After sustained lobbying – including Pulse’s Battling Burnout campaign – Professor Gerada led the launch of a free, confidential counselling service for GPs across England in January this year. And the demand has been there in spades.
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The Practitioner Health Service (PHP) was contacted by 50 GPs in the first week and now has a caseload of more than 500. Any registered GP in England with a mental health issue may refer themselves to the service by phone or online for access to psychological support and addiction services.
As its medical director, Professor Gerada has been running a London version of the service since 2009, accepting all types of doctors, but scaling it up to accommodate GPs across England has been a challenge, she admits.
She says she’s had ‘hundreds of lovely moments’ over the past year, but ‘all related to getting doctors back to work after years of ill health or through regulatory processes, or lobbying to get them cheaper indemnity or indemnity at all’.
Professor Gerada has more hats than Cilla Black (for all you 80s kids) – she sits on the GPC and RCGP and BMA councils, and is medical director of the Practitioner and GP Health Programme, as well as senior partner at the Hurley Group.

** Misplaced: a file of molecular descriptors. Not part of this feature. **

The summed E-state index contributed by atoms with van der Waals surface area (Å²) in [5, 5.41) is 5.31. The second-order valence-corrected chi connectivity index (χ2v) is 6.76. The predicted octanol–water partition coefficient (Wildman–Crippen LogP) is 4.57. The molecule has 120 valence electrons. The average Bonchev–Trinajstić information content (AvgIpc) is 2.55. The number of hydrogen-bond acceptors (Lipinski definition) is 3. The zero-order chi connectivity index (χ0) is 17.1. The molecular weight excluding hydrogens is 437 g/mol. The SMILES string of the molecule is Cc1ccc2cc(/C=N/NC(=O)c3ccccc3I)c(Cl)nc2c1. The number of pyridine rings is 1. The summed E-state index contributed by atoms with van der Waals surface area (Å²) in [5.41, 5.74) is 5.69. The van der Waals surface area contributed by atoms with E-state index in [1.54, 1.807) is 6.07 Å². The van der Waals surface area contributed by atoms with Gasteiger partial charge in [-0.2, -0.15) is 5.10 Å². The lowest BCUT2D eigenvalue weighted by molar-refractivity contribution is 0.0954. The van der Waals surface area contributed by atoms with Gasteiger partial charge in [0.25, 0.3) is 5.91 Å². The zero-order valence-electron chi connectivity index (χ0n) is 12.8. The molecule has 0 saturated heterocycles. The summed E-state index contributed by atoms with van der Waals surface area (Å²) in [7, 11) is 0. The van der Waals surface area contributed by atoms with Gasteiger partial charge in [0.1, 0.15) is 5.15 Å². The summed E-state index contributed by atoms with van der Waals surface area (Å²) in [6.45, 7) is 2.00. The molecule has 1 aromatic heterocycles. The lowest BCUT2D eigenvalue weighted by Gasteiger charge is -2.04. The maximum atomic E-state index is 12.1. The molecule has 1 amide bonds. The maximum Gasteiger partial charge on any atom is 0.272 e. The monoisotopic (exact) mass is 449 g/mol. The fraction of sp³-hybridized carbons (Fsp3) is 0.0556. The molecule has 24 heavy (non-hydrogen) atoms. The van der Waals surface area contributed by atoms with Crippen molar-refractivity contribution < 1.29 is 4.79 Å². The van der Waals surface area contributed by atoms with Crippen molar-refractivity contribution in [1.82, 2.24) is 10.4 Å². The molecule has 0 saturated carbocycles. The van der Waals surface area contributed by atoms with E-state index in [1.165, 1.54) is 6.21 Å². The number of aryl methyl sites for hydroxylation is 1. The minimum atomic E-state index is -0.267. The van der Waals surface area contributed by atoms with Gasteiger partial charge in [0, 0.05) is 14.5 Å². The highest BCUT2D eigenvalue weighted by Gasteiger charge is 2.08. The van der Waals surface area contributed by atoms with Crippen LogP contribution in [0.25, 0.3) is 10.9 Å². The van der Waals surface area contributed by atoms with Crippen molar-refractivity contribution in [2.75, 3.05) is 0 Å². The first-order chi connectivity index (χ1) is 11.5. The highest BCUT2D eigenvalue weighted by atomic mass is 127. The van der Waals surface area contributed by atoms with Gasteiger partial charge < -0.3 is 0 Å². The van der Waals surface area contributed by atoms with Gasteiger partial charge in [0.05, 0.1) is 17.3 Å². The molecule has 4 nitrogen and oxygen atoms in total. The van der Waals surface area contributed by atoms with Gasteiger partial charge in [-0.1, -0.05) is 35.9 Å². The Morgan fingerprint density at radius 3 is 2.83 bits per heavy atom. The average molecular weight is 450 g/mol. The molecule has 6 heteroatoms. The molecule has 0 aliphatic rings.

She says that in the BMA role, she will focus this year on how to reduce the regulatory burden on doctors. She says: ‘There are two main areas I am concerned about, the first is that we need to work to reverse civil and criminal proof required (it must criminal) and also to ensure new registrants do not have to disclose sensitive health information to the GMC ahead of registration.’
Asked how others would describe her, Professor Gerada says they probably think she’s mad because she ‘can’t sit still’. She says: ‘I have recently had an operation meaning I can’t walk – so hired a wheelchair to make sure I remained active. I think I have to slow down though.’
The doctor’s doctor
What others say
‘A fearless champion of the NHS and general practice’
‘Have recently done a DNA test to find out where I am from’